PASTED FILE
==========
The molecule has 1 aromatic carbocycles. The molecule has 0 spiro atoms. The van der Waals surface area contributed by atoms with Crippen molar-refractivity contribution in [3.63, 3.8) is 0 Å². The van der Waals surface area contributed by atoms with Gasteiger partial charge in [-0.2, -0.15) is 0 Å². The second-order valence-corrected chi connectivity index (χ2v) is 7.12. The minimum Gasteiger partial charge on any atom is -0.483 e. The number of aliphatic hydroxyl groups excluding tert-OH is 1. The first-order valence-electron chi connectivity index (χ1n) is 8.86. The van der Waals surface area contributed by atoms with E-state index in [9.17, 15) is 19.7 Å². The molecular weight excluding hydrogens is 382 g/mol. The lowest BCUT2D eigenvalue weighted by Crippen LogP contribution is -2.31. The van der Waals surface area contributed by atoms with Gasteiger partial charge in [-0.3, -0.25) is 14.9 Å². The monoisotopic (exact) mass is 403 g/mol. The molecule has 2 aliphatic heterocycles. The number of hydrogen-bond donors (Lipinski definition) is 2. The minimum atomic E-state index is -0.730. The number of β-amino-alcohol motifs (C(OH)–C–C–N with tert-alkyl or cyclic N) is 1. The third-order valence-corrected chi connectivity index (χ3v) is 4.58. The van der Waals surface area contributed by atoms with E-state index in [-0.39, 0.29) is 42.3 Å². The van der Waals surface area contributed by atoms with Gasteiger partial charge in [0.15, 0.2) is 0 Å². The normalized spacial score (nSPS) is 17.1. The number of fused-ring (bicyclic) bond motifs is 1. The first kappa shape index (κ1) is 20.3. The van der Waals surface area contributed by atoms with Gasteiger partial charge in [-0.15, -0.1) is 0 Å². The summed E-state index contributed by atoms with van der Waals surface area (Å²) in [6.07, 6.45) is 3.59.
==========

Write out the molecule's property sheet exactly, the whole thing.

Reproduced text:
The molecule has 1 aromatic carbocycles. The molecule has 0 spiro atoms. The van der Waals surface area contributed by atoms with Crippen molar-refractivity contribution in [3.63, 3.8) is 0 Å². The van der Waals surface area contributed by atoms with Gasteiger partial charge in [-0.2, -0.15) is 0 Å². The second-order valence-corrected chi connectivity index (χ2v) is 7.12. The minimum Gasteiger partial charge on any atom is -0.483 e. The number of aliphatic hydroxyl groups excluding tert-OH is 1. The first-order valence-electron chi connectivity index (χ1n) is 8.86. The van der Waals surface area contributed by atoms with E-state index in [9.17, 15) is 19.7 Å². The molecular weight excluding hydrogens is 382 g/mol. The lowest BCUT2D eigenvalue weighted by Crippen LogP contribution is -2.31. The van der Waals surface area contributed by atoms with Gasteiger partial charge in [-0.3, -0.25) is 14.9 Å². The monoisotopic (exact) mass is 403 g/mol. The molecule has 2 aliphatic heterocycles. The number of hydrogen-bond donors (Lipinski definition) is 2. The minimum atomic E-state index is -0.730. The number of β-amino-alcohol motifs (C(OH)–C–C–N with tert-alkyl or cyclic N) is 1. The third-order valence-corrected chi connectivity index (χ3v) is 4.58. The van der Waals surface area contributed by atoms with E-state index in [-0.39, 0.29) is 42.3 Å². The van der Waals surface area contributed by atoms with Gasteiger partial charge in [0.15, 0.2) is 0 Å². The normalized spacial score (nSPS) is 17.1. The number of fused-ring (bicyclic) bond motifs is 1. The first kappa shape index (κ1) is 20.3. The van der Waals surface area contributed by atoms with Gasteiger partial charge in [-0.15, -0.1) is 0 Å². The summed E-state index contributed by atoms with van der Waals surface area (Å²) in [6.07, 6.45) is 3.59.